Workstream 1 Key Research on Green Infrastructure: what is the science telling us?
Workstream 2 Policy and Practice on Green Infrastructure: What are the key lessons emerging?
Workstream 3 Integrating science and practice to improve GI mainstreaming
Workstream 4 Understanding our growing environmental vocabulary & how green infrastructure fits in
Workstream 5 Improving policy processes and outcomes for GI
Workstream 6 Final conference March 31st
The Mainstreaming GI Project
Green Infrastructure (GI) has emerged as a multifunctional planning concept with potential to address urban planning challenges as "natural" assets. There is an weighty academic and policy literature in support of this. However, to date GI potential has not been effectively mainstreamed into planning policy, practice and decision-making processes due to a lack of evidence quantifying its claimed multiple benefits; a lack of suitable delivery mechanisms and declining local authority resources due to budgetary cuts.
This has made GI vulnerable in the congested and contested policy arenas where it is often trumped by economic growth and housing priorities. Nevertheless, some progress has been made within ecosystem services and natural capital assessments and NERC's 12 targeted GI projects. However, there is a marked absence of viable delivery mechanisms for urban decision makers. Indeed, many planning decisions/investments rely on conventional cost benefit analysis models which poorly incorporate environmental aspects.
So, drawing upon my own research experience in 3 NERC projects associated with GI and its use in the planning system, I have prioritised 4 critical GI challenges to underpin this project
(1) What constitutes success in the provision and delivery of GI in the planning system?
(2) How can we translate existing NERC science associated with the value and benefits of GI into fit for purpose delivery tools for policy and practice?
(3) How can we evaluate the added value of GI planning policies and interventions?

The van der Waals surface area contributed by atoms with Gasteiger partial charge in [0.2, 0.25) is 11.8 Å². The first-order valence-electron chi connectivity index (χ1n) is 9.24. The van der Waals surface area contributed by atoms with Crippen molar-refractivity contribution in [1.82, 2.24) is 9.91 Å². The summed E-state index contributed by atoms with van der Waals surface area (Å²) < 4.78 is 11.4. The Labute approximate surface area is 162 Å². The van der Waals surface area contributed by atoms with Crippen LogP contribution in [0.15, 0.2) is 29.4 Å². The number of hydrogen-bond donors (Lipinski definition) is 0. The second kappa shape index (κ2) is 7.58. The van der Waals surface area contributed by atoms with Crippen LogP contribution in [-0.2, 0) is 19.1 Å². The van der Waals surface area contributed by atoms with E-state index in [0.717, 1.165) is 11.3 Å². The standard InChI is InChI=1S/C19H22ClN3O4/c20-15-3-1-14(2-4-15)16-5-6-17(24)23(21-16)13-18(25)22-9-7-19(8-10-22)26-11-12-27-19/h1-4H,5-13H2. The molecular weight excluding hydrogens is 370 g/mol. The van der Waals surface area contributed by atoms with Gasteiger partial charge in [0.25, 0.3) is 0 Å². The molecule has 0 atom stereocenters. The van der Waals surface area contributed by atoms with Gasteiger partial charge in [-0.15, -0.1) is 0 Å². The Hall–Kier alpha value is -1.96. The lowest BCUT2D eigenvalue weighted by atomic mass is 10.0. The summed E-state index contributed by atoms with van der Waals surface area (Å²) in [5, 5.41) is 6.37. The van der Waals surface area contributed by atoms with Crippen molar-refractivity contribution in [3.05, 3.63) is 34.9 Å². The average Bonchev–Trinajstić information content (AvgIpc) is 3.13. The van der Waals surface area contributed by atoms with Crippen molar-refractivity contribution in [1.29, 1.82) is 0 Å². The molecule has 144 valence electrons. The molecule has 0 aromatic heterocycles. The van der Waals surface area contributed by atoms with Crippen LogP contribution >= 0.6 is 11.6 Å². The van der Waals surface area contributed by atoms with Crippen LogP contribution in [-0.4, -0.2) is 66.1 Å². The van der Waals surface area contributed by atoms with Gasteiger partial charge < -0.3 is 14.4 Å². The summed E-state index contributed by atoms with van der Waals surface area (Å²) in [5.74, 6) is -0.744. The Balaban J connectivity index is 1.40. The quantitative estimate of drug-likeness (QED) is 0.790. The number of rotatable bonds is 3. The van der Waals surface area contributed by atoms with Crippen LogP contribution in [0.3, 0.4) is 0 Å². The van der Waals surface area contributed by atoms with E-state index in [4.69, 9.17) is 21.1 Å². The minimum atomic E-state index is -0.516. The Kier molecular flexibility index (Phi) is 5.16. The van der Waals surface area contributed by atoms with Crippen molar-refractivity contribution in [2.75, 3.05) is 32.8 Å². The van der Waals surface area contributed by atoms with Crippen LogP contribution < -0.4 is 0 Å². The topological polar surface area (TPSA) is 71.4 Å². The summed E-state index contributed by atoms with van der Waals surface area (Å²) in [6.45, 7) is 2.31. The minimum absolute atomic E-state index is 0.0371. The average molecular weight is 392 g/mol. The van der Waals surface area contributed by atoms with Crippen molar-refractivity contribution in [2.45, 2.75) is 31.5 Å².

(4) How can we change/influence behaviour(s) of key actors in the planning arena regarding their valuation and use of GI?
My role as a NERC fellow is to address these challenges by acting as a catalyst integrating multiple planning policy and practice viewpoints across key stakeholders who use/shape the planning system. These participants will co-produce the projects outputs within a managed process that is developmental, pragmatic and peer reviewed; delivering a suite of guidance, tools and resources that help mainstream GI in policy and decision making.
In support of these goals, I have teamed up with the Town and Country Planning Association, a recognized NGO champion and thought leader in GI innovation, policy, research and practice in a 3 year secondment.
My KE workplan is built on 6 workstreams (WS) which provide a coherent framework to address the 4 challenges.
Workstream 1 Key Research on Green Infrastructure: what is the science tellling us?
Workstream 2 Key Policy and Practice on Green Infrastructure: what are the experiences from policy and practice tellling us?
Workstream 3 Mind the Gap: where are the key gaps between research and practice in Green Infrastructure?
Workstream 4 Understanding our growing Environmental Vocabulary in England
Workstream 5 What does good Green Infrastructure Policy look like?
Workstream 6 Working with the Green Infrastructure Partnership